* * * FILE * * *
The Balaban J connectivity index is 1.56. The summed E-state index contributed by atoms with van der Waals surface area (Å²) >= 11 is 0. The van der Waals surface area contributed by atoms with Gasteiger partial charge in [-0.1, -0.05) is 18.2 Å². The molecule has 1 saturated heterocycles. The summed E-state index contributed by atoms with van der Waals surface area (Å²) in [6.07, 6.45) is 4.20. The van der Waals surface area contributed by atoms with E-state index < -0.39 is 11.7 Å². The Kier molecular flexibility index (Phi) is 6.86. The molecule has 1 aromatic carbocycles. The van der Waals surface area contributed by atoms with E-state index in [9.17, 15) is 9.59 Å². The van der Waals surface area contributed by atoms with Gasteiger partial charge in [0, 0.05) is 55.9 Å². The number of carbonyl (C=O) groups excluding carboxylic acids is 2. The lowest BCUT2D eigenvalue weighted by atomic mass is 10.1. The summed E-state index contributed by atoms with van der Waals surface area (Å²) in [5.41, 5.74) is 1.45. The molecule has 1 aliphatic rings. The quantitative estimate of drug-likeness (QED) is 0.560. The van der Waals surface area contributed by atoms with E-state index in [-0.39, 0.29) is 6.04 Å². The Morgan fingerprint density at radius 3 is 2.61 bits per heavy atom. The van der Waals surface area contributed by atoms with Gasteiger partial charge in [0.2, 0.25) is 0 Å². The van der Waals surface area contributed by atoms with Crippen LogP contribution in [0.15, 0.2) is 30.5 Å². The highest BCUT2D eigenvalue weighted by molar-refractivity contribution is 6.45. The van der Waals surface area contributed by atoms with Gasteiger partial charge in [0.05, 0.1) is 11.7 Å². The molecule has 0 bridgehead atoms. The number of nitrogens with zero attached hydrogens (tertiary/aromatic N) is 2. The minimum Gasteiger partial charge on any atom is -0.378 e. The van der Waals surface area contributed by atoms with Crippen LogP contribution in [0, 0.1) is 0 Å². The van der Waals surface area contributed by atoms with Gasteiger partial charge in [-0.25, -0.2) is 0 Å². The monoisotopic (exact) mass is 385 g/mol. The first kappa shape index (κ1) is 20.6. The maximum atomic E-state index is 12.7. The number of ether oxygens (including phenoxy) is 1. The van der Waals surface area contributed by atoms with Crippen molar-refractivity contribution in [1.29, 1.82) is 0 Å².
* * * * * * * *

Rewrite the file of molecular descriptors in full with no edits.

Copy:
The Balaban J connectivity index is 1.56. The summed E-state index contributed by atoms with van der Waals surface area (Å²) >= 11 is 0. The van der Waals surface area contributed by atoms with Gasteiger partial charge in [-0.1, -0.05) is 18.2 Å². The molecule has 1 saturated heterocycles. The summed E-state index contributed by atoms with van der Waals surface area (Å²) in [6.07, 6.45) is 4.20. The van der Waals surface area contributed by atoms with E-state index < -0.39 is 11.7 Å². The Kier molecular flexibility index (Phi) is 6.86. The molecule has 1 aromatic carbocycles. The van der Waals surface area contributed by atoms with E-state index in [9.17, 15) is 9.59 Å². The van der Waals surface area contributed by atoms with Gasteiger partial charge in [0, 0.05) is 55.9 Å². The number of carbonyl (C=O) groups excluding carboxylic acids is 2. The lowest BCUT2D eigenvalue weighted by atomic mass is 10.1. The summed E-state index contributed by atoms with van der Waals surface area (Å²) in [5.41, 5.74) is 1.45. The molecule has 1 aliphatic rings. The quantitative estimate of drug-likeness (QED) is 0.560. The van der Waals surface area contributed by atoms with E-state index in [-0.39, 0.29) is 6.04 Å². The Morgan fingerprint density at radius 3 is 2.61 bits per heavy atom. The van der Waals surface area contributed by atoms with Gasteiger partial charge in [0.2, 0.25) is 0 Å². The van der Waals surface area contributed by atoms with Crippen LogP contribution in [0.15, 0.2) is 30.5 Å². The highest BCUT2D eigenvalue weighted by molar-refractivity contribution is 6.45. The van der Waals surface area contributed by atoms with Gasteiger partial charge in [0.05, 0.1) is 11.7 Å². The molecule has 0 bridgehead atoms. The number of nitrogens with zero attached hydrogens (tertiary/aromatic N) is 2. The minimum Gasteiger partial charge on any atom is -0.378 e. The van der Waals surface area contributed by atoms with Crippen LogP contribution in [0, 0.1) is 0 Å². The van der Waals surface area contributed by atoms with Gasteiger partial charge in [-0.25, -0.2) is 0 Å². The monoisotopic (exact) mass is 385 g/mol. The first kappa shape index (κ1) is 20.6. The maximum atomic E-state index is 12.7. The number of ether oxygens (including phenoxy) is 1. The van der Waals surface area contributed by atoms with Crippen molar-refractivity contribution in [1.29, 1.82) is 0 Å².